Which would impress your socially-aware teenage nephew more: a set of high-performance headphones, sales of which support AIDS research, or a heifer in his name in Africa? It's the kind of question a growing number of shoppers are asking this season, as they look for gifts with a charitable tie-in while trying to dodge those that only say they do good.
Cone today filed a public comment in response to the Federal Trade Commission's proposed revisions to the Guides for the Use of Environmental Marketing Claims ("Green Guides"). Cone called upon the Commission to provide sufficient guidance to help marketers avoid misleading imagery in their environmental marketing and responded to the Commission's questions on recycled content claims. Our full comment appears below.
The U.S. Department of Homeland Security has enlisted a new partner in its fight against terrorism: Wal-Mart.
‘Tis the season for giving back, and companies should be prepared to lead the charge. Nearly nine-in-10 consumers (89%) want companies to support causes this holiday season, and 78 percent want to be personally engaged in these efforts. Getting a jump on their shopping, half (49%) of Americans say they have already purchased or plan to purchase a holiday gift that supports a cause this year, according to the 2010 Cone Holiday Trend Tracker.
A study finds that new media users follow a little less than five brands online, which makes it critical that brand communicators effectively get their messages across.
While social media give consumers new ways to express affinity for brands, they also give consumers a new way to display their fickleness. Amid the current enthusiasm for accumulating "followers," companies may overlook the latter part of the equation. A newly issued Cone Inc. survey detects factors that lead people to engage with a brand -- and those that may prompt them to disengage from it.
Last month’s early-morning car crash that left one person injured but Tom Brady unharmed was more than a close call for the New England Patriots quarterback. It was also a great marketing opportunity.
Even as new media adoption explodes – up 48 percent from 2009 – loyal followers can be hard to come by for companies trying to reach consumers online. With the world’s most loved brands a click of the mouse away, new media users still choose to demonstrate affinity (e.g., “like” on Facebook, “follow” on Twitter or subscribe to an RSS feed) for an average of only 4.6 companies online, making this club one of the most exclusive to which a company can hope to gain access. These are among the findings of Cone’s latest research, the 2010 Cone Consumer New Media Study.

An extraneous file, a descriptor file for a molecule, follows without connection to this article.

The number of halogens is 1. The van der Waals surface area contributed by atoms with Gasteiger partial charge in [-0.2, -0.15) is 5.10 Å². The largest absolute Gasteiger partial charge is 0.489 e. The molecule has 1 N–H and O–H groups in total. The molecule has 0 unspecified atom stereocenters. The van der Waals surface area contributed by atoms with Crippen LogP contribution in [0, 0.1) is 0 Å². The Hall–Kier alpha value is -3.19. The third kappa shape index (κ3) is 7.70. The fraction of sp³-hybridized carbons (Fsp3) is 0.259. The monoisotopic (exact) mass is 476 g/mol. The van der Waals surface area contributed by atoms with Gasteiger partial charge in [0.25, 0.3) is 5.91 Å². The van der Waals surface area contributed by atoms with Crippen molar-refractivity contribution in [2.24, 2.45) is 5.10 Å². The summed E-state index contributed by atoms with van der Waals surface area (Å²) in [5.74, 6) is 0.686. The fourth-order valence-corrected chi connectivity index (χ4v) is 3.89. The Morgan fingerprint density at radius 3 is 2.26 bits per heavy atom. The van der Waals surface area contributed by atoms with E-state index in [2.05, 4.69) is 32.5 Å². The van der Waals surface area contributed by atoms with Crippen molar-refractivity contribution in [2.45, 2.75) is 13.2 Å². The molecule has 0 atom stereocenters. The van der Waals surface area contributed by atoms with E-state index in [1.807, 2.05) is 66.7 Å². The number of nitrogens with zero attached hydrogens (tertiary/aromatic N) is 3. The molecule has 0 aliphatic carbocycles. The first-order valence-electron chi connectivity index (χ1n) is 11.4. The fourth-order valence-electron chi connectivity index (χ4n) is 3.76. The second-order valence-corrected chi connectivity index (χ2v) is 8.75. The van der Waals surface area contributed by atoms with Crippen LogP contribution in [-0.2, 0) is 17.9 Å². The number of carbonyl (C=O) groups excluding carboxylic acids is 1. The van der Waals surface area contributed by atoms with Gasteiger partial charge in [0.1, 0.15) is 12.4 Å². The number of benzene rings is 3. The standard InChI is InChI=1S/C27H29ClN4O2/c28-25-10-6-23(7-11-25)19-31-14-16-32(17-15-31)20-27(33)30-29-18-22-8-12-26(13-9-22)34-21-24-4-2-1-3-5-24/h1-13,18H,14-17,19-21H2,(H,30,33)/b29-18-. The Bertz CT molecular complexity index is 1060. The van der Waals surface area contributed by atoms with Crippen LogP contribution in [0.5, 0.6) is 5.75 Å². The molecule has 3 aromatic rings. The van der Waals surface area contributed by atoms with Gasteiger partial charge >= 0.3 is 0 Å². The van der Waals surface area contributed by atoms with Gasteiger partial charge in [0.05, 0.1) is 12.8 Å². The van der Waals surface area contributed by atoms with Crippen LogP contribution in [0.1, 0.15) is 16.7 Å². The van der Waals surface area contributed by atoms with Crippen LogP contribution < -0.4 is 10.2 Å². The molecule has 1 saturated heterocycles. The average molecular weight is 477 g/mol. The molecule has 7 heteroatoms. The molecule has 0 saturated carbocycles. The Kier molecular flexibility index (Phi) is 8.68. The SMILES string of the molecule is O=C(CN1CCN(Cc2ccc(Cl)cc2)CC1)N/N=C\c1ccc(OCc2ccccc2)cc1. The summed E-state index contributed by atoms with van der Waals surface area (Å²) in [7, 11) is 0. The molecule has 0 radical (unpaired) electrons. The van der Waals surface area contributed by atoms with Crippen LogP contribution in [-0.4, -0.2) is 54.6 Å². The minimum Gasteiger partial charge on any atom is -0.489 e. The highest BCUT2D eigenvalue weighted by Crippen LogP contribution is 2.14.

Reporter Kimberly Maul talks to Craig Bida, the recently hired EVP and head of cause branding and nonprofit marketing at Cone, about his past work at P&G, trends in cause marketing, and his goals for the new position.
The Federal Trade Commission (FTC) has proposed several revisions to its ”Green Guides” that help companies avoid making misleading environmental claims.
Cause-related marketing came into its own when the economy was faring well. But, unlike some other fair-weather phenomena, consumers' interest in corporate support for worthy causes has not succumbed to the downturn of the past several years.
Cone today announces the promotion of Byron Calamese and Amy Russ, two veteran marketing communications practitioners, to vice president in the Business Development and Brand Marketing groups, respectively. In his role as vice president, Byron Calamese will help lead Cone’s Business Development department, and Amy Russ takes on additional account-lead responsibilities as a vice president in the Brand Marketing discipline. Both were promoted from director.
Consumers think companies should keep up their cause-marketing work, even during a recession, according to the 2010 Cone Cause Evolution Study. More than 80% of Americans have the same or even higher expectations for companies when it comes to cause marketing during tough economic times.
Forty-one percent of Americans say they have purchased a product in the past year because it was associated with a social or environmental cause (41%), a two-fold increase since Cone first began measuring in 1993 (20%). But even as their purchasing power grows, consumer appetite for socially conscious shopping has yet to be satiated. A full 83 percent of consumers want more of the products, services and retailers they use to benefit causes, according to the new 2010 Cone Cause Evolution Study, the nation’s only 17-year benchmark of cause marketing attitudes and behaviors.
Cone, pioneer in the field of cause branding, has named Procter & Gamble veteran Craig Bida to play a dual role as head of its recognized Cause Brandingsm and Nonprofit Marketing disciplines. Craig Bida will join Cone this September as executive vice president. He has more than 20 years of experience in the private, public and nonprofit sectors, including an 11-year tenure at Procter & Gamble where he managed some of the world’s leading brands.
Cone is pleased to be recognized as a leader among sustainability communications providers in “Green Quadrant: Sustainability Communications Agencies (US),” conducted by independent research firm Verdantix. This is the second commendation for Cone’s Corporate Responsibility (CR) discipline this year, as it was earlier named a top five corporate responsibility agency by CR Magazine. Cone formally launched its CR discipline in 2006.